Two days after getting a vote of confidence from Nationals manager Davey Johnson, who called him the best hitting coach he's had in his 17 seasons as a major league manager, Rick Eckstein has been relieved of his duties.
The news came in a press release issued a few minutes ago. Rich Schu, a former major leaguer who has served as he Nationals' minor league hitting coordinator for the past four seasons, has been promoted to fill the vacancy.
Schu played for nine seasons in the majors with the Phillies, Orioles, Tigers, Angels and Expos. He spent parts of four seasons - 2004, 2007-2009 - as the hitting coach of the Diamondbacks.
Eckstein had been the Nationals' hitting coach since Oct. 24, 2008 and was the longest-tenured hitting coach in the National League East. He had previously spent four seasons as a hitting coach in the Nats' minor league system and had coached alongside Johnson in the World Baseball Classic in 2006.
Asked about Eckstein's job security after the Nats scored once and stranded 12 runners in a loss to the Dodgers on Saturday night, Johnson said, "He's not in trouble with me. I think he's a great hitting coach and I believe in what he teaches. He's the best I've had, hitting instructor. But he takes it harder than anybody. He works harder, he does more than anybody trying to help people. But we're still young (as a team)."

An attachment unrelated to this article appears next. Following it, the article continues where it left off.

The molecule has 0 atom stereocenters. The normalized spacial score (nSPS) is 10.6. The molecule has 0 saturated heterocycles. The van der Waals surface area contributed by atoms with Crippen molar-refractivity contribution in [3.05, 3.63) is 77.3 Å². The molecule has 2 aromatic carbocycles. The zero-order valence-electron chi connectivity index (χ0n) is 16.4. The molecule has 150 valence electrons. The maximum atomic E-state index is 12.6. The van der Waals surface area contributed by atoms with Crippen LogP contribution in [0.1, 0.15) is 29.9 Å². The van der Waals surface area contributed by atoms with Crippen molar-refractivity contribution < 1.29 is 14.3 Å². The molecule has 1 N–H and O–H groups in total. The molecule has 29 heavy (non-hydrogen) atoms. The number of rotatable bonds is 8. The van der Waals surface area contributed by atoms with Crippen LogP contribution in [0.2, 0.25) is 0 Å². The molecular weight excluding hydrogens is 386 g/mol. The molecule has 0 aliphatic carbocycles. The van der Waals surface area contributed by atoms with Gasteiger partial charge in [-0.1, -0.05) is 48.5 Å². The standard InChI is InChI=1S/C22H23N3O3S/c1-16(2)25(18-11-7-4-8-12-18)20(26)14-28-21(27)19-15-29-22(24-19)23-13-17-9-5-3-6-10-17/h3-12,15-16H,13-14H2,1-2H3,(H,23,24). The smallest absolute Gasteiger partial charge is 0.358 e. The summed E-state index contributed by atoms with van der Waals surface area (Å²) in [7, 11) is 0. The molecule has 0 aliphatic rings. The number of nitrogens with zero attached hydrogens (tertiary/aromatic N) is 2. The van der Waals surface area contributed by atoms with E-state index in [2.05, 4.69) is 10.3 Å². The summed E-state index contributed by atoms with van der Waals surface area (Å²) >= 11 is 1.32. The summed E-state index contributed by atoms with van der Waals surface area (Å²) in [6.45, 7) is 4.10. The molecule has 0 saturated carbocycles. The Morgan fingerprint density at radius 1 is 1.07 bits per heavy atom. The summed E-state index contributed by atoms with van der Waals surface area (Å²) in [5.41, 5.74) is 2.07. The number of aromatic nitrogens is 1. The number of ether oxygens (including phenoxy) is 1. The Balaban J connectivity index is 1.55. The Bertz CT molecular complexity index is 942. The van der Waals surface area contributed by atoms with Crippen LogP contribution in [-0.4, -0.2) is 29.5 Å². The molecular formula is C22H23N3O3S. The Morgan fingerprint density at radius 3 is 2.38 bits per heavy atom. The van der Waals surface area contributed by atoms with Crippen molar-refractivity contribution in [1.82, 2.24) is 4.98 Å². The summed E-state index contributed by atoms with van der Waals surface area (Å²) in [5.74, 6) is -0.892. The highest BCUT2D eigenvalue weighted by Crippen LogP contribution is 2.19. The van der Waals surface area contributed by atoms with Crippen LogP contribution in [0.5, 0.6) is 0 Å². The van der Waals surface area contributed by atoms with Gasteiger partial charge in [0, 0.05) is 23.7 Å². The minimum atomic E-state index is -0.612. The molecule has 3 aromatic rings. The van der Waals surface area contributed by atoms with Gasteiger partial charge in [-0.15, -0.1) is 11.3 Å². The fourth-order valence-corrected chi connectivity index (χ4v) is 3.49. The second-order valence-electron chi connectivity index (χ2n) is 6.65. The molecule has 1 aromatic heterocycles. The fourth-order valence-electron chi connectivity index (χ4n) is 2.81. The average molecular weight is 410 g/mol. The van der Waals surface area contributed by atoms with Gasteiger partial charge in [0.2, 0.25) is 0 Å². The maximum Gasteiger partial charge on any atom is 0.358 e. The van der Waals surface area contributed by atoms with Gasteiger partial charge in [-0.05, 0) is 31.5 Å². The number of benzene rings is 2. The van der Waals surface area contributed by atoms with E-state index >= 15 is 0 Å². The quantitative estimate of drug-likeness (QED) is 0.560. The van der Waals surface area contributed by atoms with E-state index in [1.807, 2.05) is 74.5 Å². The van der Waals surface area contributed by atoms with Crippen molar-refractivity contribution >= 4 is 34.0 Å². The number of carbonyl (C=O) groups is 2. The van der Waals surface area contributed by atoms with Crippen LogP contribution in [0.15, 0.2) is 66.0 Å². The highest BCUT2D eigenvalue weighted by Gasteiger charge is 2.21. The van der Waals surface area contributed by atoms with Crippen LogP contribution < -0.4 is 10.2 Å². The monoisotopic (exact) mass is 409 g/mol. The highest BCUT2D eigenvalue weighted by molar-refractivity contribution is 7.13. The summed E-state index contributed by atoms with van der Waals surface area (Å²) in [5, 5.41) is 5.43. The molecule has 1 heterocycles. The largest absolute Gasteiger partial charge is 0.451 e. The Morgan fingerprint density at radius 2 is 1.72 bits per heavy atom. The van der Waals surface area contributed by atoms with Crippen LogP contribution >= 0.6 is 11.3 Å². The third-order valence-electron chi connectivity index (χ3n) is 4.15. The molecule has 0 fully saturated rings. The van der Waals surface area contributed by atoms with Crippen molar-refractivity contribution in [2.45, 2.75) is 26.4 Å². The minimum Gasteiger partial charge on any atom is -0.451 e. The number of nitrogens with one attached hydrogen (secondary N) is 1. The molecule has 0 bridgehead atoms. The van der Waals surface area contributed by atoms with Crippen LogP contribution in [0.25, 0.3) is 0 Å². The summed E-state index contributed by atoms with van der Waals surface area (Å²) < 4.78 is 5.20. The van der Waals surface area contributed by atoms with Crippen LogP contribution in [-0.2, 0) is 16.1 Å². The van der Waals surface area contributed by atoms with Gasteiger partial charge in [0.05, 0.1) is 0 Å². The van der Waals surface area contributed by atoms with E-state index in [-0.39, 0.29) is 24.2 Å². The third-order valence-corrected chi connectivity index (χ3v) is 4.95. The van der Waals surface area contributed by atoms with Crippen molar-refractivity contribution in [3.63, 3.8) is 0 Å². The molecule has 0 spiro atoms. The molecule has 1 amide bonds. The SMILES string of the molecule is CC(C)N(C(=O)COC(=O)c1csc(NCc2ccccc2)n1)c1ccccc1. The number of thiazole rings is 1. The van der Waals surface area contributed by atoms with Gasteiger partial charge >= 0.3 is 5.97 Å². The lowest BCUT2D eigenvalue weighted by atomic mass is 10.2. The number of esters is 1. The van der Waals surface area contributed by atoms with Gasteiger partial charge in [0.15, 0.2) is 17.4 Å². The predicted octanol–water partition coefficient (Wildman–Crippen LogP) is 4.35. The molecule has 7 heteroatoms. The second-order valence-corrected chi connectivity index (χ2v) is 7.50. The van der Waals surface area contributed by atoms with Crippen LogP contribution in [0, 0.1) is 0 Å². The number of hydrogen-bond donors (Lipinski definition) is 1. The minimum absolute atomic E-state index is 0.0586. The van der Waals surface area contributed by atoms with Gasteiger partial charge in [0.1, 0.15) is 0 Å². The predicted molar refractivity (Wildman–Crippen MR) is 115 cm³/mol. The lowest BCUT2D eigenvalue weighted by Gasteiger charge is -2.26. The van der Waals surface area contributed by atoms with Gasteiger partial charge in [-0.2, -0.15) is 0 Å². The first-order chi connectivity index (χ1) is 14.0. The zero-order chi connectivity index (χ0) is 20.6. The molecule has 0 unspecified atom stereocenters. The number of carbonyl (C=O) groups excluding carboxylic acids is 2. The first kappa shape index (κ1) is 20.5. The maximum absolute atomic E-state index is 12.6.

The Nationals are hitting .240 as a team this season, fourth-worst in the majors, above just the Astros, Mets and Marlins. The Nats have also put up just 3.69 runs per game this season, second-lowest in the majors.
They've scored 18 runs in their last 12 losses and have gone 6-for-72 with runners in scoring position over their last 10 games.
This is a move that's clear intent is to shake things up on a team that has vastly underperformed this season and is currently two games under .500 at 48-50. A number of Nats players have talked in recent weeks about how Eckstein isn't to blame for their offensive woes, that they are the ones counted on to perform and just haven't been getting the job done.
With the Nats underachieving in such a dramatic way, however, general manager Mike Rizzo has apparently decided a move was necessary. Johnson has been in Eckstein's corner all along, and this move likely was not an easy one for him to accept.
The move might end up working in the end. A new voice and a wake-up call might be what this team needs. But unless the Nats start performing better on the field, the firing of Eckstein will be largely cosmetic.
More details and clubhouse reaction to follow.